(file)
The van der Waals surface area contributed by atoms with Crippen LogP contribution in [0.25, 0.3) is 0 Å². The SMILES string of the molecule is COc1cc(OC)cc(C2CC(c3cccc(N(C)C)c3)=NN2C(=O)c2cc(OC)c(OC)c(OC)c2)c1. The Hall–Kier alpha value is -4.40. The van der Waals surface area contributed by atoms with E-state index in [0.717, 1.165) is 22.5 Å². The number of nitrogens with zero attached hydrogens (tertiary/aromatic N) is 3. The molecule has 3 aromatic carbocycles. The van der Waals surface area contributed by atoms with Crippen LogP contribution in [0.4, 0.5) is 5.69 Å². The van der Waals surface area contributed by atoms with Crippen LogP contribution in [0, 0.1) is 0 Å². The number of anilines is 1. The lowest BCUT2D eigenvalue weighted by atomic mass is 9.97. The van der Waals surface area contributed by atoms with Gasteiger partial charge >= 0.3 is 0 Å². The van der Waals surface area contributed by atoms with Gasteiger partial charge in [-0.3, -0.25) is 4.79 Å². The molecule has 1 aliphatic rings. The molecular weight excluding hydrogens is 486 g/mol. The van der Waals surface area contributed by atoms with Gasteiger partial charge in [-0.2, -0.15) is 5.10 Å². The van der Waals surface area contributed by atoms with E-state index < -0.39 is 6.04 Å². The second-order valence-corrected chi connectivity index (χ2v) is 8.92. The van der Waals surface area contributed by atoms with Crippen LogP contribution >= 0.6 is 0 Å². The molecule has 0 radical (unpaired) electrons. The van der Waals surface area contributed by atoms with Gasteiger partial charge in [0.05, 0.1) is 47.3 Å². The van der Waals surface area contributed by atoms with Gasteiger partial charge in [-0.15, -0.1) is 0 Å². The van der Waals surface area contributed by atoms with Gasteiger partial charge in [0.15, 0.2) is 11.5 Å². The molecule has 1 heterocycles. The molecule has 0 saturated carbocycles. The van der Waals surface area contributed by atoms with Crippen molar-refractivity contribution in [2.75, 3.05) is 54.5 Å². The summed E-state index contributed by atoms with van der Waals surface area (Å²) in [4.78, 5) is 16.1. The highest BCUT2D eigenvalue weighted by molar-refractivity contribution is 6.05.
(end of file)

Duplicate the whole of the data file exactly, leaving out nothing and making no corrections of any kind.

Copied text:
The van der Waals surface area contributed by atoms with Crippen LogP contribution in [0.25, 0.3) is 0 Å². The SMILES string of the molecule is COc1cc(OC)cc(C2CC(c3cccc(N(C)C)c3)=NN2C(=O)c2cc(OC)c(OC)c(OC)c2)c1. The Hall–Kier alpha value is -4.40. The van der Waals surface area contributed by atoms with E-state index in [0.717, 1.165) is 22.5 Å². The number of nitrogens with zero attached hydrogens (tertiary/aromatic N) is 3. The molecule has 3 aromatic carbocycles. The van der Waals surface area contributed by atoms with Crippen LogP contribution in [0.4, 0.5) is 5.69 Å². The van der Waals surface area contributed by atoms with Crippen LogP contribution in [0, 0.1) is 0 Å². The number of anilines is 1. The lowest BCUT2D eigenvalue weighted by atomic mass is 9.97. The van der Waals surface area contributed by atoms with Gasteiger partial charge >= 0.3 is 0 Å². The van der Waals surface area contributed by atoms with Gasteiger partial charge in [-0.3, -0.25) is 4.79 Å². The molecule has 1 aliphatic rings. The molecular weight excluding hydrogens is 486 g/mol. The van der Waals surface area contributed by atoms with Gasteiger partial charge in [-0.2, -0.15) is 5.10 Å². The van der Waals surface area contributed by atoms with E-state index < -0.39 is 6.04 Å². The second-order valence-corrected chi connectivity index (χ2v) is 8.92. The van der Waals surface area contributed by atoms with Crippen LogP contribution >= 0.6 is 0 Å². The molecule has 0 radical (unpaired) electrons. The van der Waals surface area contributed by atoms with Gasteiger partial charge in [0.05, 0.1) is 47.3 Å². The van der Waals surface area contributed by atoms with Gasteiger partial charge in [-0.15, -0.1) is 0 Å². The van der Waals surface area contributed by atoms with Gasteiger partial charge in [0.15, 0.2) is 11.5 Å². The molecule has 1 heterocycles. The molecule has 0 saturated carbocycles. The van der Waals surface area contributed by atoms with Crippen molar-refractivity contribution in [2.75, 3.05) is 54.5 Å². The summed E-state index contributed by atoms with van der Waals surface area (Å²) in [4.78, 5) is 16.1. The highest BCUT2D eigenvalue weighted by molar-refractivity contribution is 6.05.